Tourism is the backbone of L.A.'s economy, according to city leaders. Yet as hotels rebound, one 37-year-old hotel dishwasher says he's working two full-time jobs to make ends meet. He says he's sleeping four hours a day to get out of poverty.
"The city's average poverty rate is a staggering: 19 percent, the largest of any major city in the country," said L.A. City Councilman Curren Price.
To turn it around, city councilmembers on Tuesday called for a study of a hotel worker pay raise to $15.37 per hour, double the federal minimum wage and almost double the state minimum wage.
"This is about the ripple impact that this will have on the economy," said L.A. City Councilman Mike Bonin.
"They are discouraging the further investments into the city," said Robert Amano, executive director of the Hotel Association of Los Angeles.
Amano says what L.A. needs is more attractions, a football team and more downtown hotels. He says an ordinance that requires higher wages will chase away investors.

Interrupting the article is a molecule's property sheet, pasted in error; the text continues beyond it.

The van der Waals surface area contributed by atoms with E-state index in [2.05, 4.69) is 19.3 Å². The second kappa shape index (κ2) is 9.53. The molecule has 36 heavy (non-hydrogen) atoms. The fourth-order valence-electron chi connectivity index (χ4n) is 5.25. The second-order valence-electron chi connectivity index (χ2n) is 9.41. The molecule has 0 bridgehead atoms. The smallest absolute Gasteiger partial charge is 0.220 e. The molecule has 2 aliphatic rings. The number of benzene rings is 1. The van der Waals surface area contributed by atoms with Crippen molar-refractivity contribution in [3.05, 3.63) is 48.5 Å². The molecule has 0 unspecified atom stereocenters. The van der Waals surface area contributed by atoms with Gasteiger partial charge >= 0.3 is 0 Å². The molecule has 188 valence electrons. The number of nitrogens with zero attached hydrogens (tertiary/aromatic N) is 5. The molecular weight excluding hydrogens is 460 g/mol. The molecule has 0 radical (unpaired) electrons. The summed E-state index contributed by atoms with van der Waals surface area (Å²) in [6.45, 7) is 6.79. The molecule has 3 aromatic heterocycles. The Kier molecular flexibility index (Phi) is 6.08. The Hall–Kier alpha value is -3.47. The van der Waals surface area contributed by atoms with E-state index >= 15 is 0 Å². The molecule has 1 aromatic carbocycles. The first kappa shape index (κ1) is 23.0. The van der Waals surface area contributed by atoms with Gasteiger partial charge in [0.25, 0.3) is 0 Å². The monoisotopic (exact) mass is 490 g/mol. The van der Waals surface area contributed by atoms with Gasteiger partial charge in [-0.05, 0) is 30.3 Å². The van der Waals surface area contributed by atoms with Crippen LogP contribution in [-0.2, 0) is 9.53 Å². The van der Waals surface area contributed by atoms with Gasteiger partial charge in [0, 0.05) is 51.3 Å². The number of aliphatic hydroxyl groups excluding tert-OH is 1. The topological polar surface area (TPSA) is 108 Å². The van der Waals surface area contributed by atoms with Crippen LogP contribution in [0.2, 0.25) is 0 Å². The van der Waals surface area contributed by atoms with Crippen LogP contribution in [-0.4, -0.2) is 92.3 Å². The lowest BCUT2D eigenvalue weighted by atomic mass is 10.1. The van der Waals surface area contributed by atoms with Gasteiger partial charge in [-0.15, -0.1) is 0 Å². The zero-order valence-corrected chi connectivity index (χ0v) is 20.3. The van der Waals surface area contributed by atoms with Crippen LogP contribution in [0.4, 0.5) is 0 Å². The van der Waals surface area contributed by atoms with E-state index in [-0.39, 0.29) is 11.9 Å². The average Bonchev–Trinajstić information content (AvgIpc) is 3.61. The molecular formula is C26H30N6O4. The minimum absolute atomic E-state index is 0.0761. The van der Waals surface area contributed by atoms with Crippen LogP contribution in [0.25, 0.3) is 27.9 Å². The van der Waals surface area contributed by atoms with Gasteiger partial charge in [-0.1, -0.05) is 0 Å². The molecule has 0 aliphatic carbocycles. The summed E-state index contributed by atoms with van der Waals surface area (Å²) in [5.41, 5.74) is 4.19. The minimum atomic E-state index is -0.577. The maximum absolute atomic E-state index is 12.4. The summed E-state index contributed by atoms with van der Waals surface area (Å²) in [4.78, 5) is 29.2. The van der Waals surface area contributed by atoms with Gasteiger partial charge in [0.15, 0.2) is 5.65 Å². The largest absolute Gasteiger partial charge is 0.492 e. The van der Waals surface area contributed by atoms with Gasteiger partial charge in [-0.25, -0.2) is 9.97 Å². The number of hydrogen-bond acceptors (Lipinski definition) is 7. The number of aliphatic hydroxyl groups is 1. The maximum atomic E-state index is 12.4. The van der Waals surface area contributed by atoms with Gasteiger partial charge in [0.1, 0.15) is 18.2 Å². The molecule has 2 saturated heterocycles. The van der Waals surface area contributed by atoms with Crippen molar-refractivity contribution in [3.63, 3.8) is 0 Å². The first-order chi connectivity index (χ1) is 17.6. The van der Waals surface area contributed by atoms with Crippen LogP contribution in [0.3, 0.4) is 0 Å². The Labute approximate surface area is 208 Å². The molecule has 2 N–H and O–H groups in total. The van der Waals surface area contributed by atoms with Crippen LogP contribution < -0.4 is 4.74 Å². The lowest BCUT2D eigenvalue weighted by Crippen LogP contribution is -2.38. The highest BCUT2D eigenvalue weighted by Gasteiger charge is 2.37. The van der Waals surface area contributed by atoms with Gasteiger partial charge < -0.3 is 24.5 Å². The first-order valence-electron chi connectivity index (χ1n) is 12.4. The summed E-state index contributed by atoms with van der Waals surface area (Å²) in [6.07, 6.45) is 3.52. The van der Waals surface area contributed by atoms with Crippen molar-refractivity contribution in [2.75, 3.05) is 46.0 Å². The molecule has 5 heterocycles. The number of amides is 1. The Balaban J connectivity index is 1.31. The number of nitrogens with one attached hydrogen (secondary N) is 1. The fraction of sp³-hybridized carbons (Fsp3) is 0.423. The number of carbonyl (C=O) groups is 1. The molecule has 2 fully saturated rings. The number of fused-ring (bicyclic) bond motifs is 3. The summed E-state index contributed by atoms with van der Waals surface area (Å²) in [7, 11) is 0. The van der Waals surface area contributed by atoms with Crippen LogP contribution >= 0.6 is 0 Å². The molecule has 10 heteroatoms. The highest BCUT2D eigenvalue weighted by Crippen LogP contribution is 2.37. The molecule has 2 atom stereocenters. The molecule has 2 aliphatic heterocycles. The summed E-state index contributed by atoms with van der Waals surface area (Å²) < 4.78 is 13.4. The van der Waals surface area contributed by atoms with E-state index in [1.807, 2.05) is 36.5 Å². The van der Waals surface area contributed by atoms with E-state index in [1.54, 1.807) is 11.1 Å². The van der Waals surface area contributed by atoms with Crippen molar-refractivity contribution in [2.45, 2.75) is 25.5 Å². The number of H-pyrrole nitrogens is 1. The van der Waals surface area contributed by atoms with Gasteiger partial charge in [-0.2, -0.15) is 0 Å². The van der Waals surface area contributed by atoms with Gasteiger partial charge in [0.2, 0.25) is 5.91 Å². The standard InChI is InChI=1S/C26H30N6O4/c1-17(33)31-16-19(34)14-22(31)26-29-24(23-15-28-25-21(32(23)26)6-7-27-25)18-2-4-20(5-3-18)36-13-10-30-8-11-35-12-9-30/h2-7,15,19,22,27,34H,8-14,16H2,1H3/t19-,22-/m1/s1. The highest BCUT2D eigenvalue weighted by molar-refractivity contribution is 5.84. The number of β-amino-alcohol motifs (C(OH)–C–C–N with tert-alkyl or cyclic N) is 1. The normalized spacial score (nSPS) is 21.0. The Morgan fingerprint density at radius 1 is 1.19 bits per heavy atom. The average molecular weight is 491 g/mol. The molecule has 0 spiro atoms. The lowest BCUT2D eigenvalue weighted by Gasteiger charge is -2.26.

In the LAX area, where a similar ordinance raised pay seven years ago, he says the hotels have suffered.
"In order to make the operational ends meet they've had to cut jobs, go from full-time to part-time, close restaurants, diminish their amenities and services to their guests," said Amano.
City leaders say the hotels have cashed in on tourism-related services that the city pays for: Metro lines, improvements at the Convention Center, maintaining Hollywood attractions.
As the hotel wage hike study proceeds, one councilman signals that other industries may be next.
"If mandating a higher wage for some workers has a ripple effect of creating a better wage for other workers, that is a damn good thing and I am happy to do that," said Bonin.